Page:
RELAXIN RECEPTOR, RXFP1, INITIATES ERK1/2 SIGNALING IN HUMAN CYSTIC KIDNEY EPITHELIAL CELLS
Alexis Trujillo1, Heather Ward2.
1The University of New Mexico, Albuquerque, NM, 2University of New Mexico Health Sciences Center, Albuquerque, NM.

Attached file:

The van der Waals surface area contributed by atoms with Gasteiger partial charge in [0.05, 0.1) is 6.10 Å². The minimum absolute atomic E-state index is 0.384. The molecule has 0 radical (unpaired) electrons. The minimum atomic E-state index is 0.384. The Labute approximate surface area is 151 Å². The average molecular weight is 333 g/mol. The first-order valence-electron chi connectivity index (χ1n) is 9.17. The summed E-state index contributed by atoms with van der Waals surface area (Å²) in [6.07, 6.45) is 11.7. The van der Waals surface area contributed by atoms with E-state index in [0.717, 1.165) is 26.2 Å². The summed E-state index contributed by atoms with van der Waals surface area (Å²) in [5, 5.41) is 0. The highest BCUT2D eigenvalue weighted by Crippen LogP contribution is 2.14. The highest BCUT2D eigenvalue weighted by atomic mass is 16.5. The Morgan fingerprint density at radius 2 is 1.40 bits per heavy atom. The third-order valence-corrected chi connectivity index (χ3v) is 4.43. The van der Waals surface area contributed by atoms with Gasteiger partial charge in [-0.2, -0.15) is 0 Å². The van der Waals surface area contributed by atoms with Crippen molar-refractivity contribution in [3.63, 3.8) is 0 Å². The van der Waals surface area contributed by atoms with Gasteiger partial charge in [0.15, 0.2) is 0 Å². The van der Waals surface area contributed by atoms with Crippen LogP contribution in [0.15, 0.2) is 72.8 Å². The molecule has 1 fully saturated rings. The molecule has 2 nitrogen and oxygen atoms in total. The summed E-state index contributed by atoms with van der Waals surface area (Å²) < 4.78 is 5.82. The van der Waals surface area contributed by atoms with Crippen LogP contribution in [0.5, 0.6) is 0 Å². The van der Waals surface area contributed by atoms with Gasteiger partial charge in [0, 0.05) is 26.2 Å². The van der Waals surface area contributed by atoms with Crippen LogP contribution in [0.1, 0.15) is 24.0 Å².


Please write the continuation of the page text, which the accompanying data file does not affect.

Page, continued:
Autosomal dominant polycystic kidney disease (ADPKD) is an inherited disorder classified by cyst growth on kidney nephrons and collecting ducts. ADPKD is caused by mutation of PKD1 or PKD2, which encode polycystin-1 or -2, respectively. When mutant, polycystins induce aberrant signaling and perturb cellular polarity, which leads to cyst formation. Previously, our group demonstrated that relaxin-H2, an anti-fibrotic and vasodilatory hormone, decreases epithelial cell proliferation and slows cyst growth in a rodent model of ADPKD. We also established that expression of the relaxin-H2 receptor, RXFP1, is greatly up-regulated in human cyst-derived renal epithelial cells. In mesenchymal fibroblasts, RXFP1 initiates a signaling cascade through phosphorylation of ERK1/2 to intercept pathogenic TGF-Beta-1-mediated signaling. However, the epithelial RXFP1 signaling pathway remains to be defined. Therefore, we tested the hypothesis that relaxin-H2 signals through the ERK1/2 pathway in mesenchymal-like cystic epithelial cells. We treated normal and ADPKD human renal epithelial cells with relaxin-H2 and evaluated time-dependent phosphorylation of ERK1/2 via immunoblot. In ADPKD cells, maximal phosphorylation of ERK1/2 occurred between 10 and 15 minutes after addition of relaxin-H2 ligand, whereas normal epithelial cells exhibited minimal response. Our findings indicate that the early signaling events downstream of RXFP1 are conserved between fibroblasts and ADPKD renal epithelial cells and suggest that relaxin-H2 imparts a direct effect on human cystic epithelia. Thus, the RXFP1 signaling pathway may serve as a targetable mechanism to inhibit cyst growth in ADPKD.